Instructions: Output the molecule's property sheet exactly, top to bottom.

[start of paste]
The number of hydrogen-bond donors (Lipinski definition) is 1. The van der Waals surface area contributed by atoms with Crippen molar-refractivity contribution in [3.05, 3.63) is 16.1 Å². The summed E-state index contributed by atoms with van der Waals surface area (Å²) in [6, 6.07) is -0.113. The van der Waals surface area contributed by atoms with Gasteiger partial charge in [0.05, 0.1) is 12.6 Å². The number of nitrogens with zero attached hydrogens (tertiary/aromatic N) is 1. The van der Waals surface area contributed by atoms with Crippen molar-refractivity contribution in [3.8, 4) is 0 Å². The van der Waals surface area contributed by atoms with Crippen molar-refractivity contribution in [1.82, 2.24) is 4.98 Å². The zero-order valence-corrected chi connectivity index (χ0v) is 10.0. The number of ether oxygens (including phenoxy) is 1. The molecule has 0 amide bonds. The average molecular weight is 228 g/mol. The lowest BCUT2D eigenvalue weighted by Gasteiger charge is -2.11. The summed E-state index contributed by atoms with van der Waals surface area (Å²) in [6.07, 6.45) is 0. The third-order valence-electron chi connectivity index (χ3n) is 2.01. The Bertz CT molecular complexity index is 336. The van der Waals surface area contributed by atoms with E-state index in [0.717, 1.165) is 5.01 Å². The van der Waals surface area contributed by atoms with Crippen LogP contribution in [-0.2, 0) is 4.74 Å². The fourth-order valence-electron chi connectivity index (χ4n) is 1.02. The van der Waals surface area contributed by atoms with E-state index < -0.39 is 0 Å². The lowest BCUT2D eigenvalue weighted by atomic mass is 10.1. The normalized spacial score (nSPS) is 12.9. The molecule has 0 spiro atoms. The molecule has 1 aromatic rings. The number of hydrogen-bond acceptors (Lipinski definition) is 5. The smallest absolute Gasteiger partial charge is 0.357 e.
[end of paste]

The number of hydrogen-bond donors (Lipinski definition) is 1. The van der Waals surface area contributed by atoms with Crippen molar-refractivity contribution in [3.05, 3.63) is 16.1 Å². The summed E-state index contributed by atoms with van der Waals surface area (Å²) in [6, 6.07) is -0.113. The van der Waals surface area contributed by atoms with Gasteiger partial charge in [0.05, 0.1) is 12.6 Å². The number of nitrogens with zero attached hydrogens (tertiary/aromatic N) is 1. The van der Waals surface area contributed by atoms with Crippen molar-refractivity contribution in [3.8, 4) is 0 Å². The van der Waals surface area contributed by atoms with Crippen molar-refractivity contribution in [1.82, 2.24) is 4.98 Å². The zero-order valence-corrected chi connectivity index (χ0v) is 10.0. The number of ether oxygens (including phenoxy) is 1. The molecule has 0 amide bonds. The average molecular weight is 228 g/mol. The lowest BCUT2D eigenvalue weighted by Gasteiger charge is -2.11. The summed E-state index contributed by atoms with van der Waals surface area (Å²) in [6.07, 6.45) is 0. The third-order valence-electron chi connectivity index (χ3n) is 2.01. The Bertz CT molecular complexity index is 336. The van der Waals surface area contributed by atoms with E-state index in [0.717, 1.165) is 5.01 Å². The van der Waals surface area contributed by atoms with Crippen LogP contribution in [-0.2, 0) is 4.74 Å². The fourth-order valence-electron chi connectivity index (χ4n) is 1.02. The van der Waals surface area contributed by atoms with E-state index < -0.39 is 0 Å². The lowest BCUT2D eigenvalue weighted by atomic mass is 10.1. The normalized spacial score (nSPS) is 12.9. The molecule has 0 spiro atoms. The molecule has 1 aromatic rings. The number of hydrogen-bond acceptors (Lipinski definition) is 5. The smallest absolute Gasteiger partial charge is 0.357 e.